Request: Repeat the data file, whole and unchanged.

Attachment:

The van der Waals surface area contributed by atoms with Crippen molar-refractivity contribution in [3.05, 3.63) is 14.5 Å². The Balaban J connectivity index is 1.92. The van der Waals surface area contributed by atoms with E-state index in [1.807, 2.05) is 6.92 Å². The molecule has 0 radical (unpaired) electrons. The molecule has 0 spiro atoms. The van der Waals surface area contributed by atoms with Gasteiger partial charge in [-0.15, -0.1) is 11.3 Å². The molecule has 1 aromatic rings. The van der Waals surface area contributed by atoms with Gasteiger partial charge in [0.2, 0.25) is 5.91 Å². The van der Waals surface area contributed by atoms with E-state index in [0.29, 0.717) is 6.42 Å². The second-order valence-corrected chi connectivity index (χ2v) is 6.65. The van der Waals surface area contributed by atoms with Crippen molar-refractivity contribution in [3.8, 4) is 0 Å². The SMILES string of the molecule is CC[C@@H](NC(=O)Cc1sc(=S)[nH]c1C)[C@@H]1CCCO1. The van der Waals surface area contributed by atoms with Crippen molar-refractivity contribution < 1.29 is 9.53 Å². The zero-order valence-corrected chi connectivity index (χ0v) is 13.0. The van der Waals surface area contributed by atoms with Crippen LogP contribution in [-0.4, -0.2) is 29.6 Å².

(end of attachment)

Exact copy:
The van der Waals surface area contributed by atoms with Crippen molar-refractivity contribution in [3.05, 3.63) is 14.5 Å². The Balaban J connectivity index is 1.92. The van der Waals surface area contributed by atoms with E-state index in [1.807, 2.05) is 6.92 Å². The molecule has 0 radical (unpaired) electrons. The molecule has 0 spiro atoms. The van der Waals surface area contributed by atoms with Gasteiger partial charge in [-0.15, -0.1) is 11.3 Å². The molecule has 1 aromatic rings. The van der Waals surface area contributed by atoms with Gasteiger partial charge in [0.2, 0.25) is 5.91 Å². The van der Waals surface area contributed by atoms with E-state index in [0.29, 0.717) is 6.42 Å². The second-order valence-corrected chi connectivity index (χ2v) is 6.65. The van der Waals surface area contributed by atoms with Crippen molar-refractivity contribution in [3.8, 4) is 0 Å². The SMILES string of the molecule is CC[C@@H](NC(=O)Cc1sc(=S)[nH]c1C)[C@@H]1CCCO1. The van der Waals surface area contributed by atoms with Crippen molar-refractivity contribution < 1.29 is 9.53 Å². The zero-order valence-corrected chi connectivity index (χ0v) is 13.0. The van der Waals surface area contributed by atoms with Crippen LogP contribution in [-0.4, -0.2) is 29.6 Å².